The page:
Minister of Communications, Telecommunications and Postal Services Stella Ndabeni-Abrahams has assured South Africans that contact tracing in COVID-19 cases will not be used to spy on citizens. Addressing the COVID-19 National Command Council media briefing on Thursday in Tshwane, the Minister said contact tracing will be used to attain information that can assist the government in minimising the spread of the virus.
“When we say we are going to use cell phone numbers, it doesn’t mean we are going to take anybody’s number. Those that test and are found to be positive…it is those people that the Department of Health will seek permission from the Electronic Communications Network Service (ECNS) licences to access their geolocation," the Minister said.
In turn, people who have been in contact with a person who has tested positive for COVID-19 will be identified through the process of contact tracing.
“I know that people have been concerned that the government wants to spy on people. This is not spying on anyone. We do respect that everyone has the right to privacy, but in a situation like this, our individual rights do not supersede the country’s rights. The most important and critical right is ensuring the safety of South Africans.
“We are on lockdown because of the virus that is spreading. It is in our interest as government as well as South Africans to ensure that we minimise the spread of the virus,” the Minister said.
By doing this, she said, the government will not intercept phone calls of citizens in its process of contact tracing.
Globally there are 896,450 confirmed cases of COVID-19 (Coronavirus), a total of 45,526 confirmed deaths and 206 countries, areas or territories with cases.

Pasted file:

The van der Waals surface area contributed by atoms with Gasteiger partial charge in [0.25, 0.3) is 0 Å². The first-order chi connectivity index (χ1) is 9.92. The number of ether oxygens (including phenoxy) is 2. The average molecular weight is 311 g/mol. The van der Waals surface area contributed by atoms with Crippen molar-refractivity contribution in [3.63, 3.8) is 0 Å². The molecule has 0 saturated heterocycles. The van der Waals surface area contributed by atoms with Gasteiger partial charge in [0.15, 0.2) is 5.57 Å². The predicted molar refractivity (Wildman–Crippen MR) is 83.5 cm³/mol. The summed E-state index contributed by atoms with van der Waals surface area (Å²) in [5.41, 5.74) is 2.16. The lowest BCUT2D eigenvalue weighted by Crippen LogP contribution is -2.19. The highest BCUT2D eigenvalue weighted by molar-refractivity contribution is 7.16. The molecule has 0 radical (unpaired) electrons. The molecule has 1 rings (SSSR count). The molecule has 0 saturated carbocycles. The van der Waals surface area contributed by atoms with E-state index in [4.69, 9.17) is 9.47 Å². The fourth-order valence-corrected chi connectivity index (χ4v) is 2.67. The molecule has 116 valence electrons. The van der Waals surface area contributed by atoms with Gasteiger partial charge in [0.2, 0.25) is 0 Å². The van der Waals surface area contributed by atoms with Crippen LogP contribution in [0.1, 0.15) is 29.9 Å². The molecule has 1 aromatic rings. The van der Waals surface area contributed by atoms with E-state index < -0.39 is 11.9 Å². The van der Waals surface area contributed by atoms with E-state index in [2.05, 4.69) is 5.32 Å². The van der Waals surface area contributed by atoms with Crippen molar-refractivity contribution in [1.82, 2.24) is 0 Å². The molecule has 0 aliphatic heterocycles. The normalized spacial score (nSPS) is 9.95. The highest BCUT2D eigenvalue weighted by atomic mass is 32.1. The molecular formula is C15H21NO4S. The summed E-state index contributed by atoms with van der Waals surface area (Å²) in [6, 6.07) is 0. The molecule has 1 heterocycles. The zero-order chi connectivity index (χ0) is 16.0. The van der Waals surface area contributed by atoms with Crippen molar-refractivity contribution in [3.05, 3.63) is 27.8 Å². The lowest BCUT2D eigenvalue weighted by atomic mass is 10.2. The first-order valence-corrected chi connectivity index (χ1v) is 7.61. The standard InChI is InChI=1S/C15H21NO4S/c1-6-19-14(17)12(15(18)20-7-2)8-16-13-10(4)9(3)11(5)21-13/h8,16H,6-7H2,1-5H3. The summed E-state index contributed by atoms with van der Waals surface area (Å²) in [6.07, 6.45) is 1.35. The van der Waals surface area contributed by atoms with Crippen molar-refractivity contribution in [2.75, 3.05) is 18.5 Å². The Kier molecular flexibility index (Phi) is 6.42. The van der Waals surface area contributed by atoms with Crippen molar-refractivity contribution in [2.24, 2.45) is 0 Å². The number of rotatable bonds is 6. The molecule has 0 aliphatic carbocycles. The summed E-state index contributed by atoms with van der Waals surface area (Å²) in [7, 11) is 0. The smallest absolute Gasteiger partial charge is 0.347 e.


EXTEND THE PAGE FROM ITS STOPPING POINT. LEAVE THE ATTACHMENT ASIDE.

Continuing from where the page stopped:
Centralisation of water services
Meanwhile, the Department of Human Settlements, Water and Sanitation have established a command centre that has taken over most of the work of water boards.
“We have established a command centre where you can call to get access to water. The command centre ensures that all the water tanks that we have procured are taken to places that have been identified to be in need,” Minister of Human Settlements, Water and Sanitation Lindiwe Sisulu said.
Municipalities will be responsible for identifying areas where water tanks will be placed.
These, she said, will be provided centrally by the centre.
All water tankers will be reporting on a regular basis to the command centre which is situated at the premises of Rand Water in Johannesburg.
“Should anybody experience a shortage of water, this is the place where we will be able to direct our tankers to. This is the place that will direct people who own irrigation schemes in our farming communities to direct some of their water to where there is a need for water,” said Sisulu.
The briefing came on day 7 of South Africa’s 21-day national lockdown announced by President Cyril Ramaphosa last month.
According to the latest figures, South Africa now has 1 462 confirmed cases of COVID-19, with five recorded deaths. Two other deaths are yet to be confirmed.